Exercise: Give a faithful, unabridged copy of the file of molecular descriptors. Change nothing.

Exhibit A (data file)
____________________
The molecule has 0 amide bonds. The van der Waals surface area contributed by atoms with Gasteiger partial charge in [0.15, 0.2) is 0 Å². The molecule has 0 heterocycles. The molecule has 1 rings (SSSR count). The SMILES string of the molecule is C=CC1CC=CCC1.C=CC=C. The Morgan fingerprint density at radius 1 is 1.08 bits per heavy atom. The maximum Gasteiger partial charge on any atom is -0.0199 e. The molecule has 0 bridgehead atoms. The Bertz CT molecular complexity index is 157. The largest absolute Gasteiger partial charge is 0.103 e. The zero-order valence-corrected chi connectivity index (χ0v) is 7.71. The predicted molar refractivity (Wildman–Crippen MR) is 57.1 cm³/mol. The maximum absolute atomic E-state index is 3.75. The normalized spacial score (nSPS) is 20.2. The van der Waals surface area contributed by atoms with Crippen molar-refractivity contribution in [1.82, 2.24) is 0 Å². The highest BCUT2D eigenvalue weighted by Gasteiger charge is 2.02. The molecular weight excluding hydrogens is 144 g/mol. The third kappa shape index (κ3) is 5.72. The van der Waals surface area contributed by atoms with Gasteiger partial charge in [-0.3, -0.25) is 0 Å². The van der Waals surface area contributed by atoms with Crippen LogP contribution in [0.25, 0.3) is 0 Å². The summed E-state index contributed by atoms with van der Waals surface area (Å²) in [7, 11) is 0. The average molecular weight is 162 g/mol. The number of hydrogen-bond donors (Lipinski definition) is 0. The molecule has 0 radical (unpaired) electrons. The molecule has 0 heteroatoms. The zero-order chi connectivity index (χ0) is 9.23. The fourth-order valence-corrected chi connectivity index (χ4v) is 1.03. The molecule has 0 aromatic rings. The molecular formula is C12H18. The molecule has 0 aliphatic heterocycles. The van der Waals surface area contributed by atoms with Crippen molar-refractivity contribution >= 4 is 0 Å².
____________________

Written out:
The molecule has 0 amide bonds. The van der Waals surface area contributed by atoms with Gasteiger partial charge in [0.15, 0.2) is 0 Å². The molecule has 0 heterocycles. The molecule has 1 rings (SSSR count). The SMILES string of the molecule is C=CC1CC=CCC1.C=CC=C. The Morgan fingerprint density at radius 1 is 1.08 bits per heavy atom. The maximum Gasteiger partial charge on any atom is -0.0199 e. The molecule has 0 bridgehead atoms. The Bertz CT molecular complexity index is 157. The largest absolute Gasteiger partial charge is 0.103 e. The zero-order valence-corrected chi connectivity index (χ0v) is 7.71. The predicted molar refractivity (Wildman–Crippen MR) is 57.1 cm³/mol. The maximum absolute atomic E-state index is 3.75. The normalized spacial score (nSPS) is 20.2. The van der Waals surface area contributed by atoms with Crippen molar-refractivity contribution in [1.82, 2.24) is 0 Å². The highest BCUT2D eigenvalue weighted by Gasteiger charge is 2.02. The molecular weight excluding hydrogens is 144 g/mol. The third kappa shape index (κ3) is 5.72. The van der Waals surface area contributed by atoms with Gasteiger partial charge in [-0.3, -0.25) is 0 Å². The van der Waals surface area contributed by atoms with Crippen LogP contribution in [0.25, 0.3) is 0 Å². The summed E-state index contributed by atoms with van der Waals surface area (Å²) in [7, 11) is 0. The average molecular weight is 162 g/mol. The number of hydrogen-bond donors (Lipinski definition) is 0. The molecule has 0 radical (unpaired) electrons. The molecule has 0 heteroatoms. The zero-order chi connectivity index (χ0) is 9.23. The fourth-order valence-corrected chi connectivity index (χ4v) is 1.03. The molecule has 0 aromatic rings. The molecular formula is C12H18. The molecule has 0 aliphatic heterocycles. The van der Waals surface area contributed by atoms with Crippen molar-refractivity contribution >= 4 is 0 Å².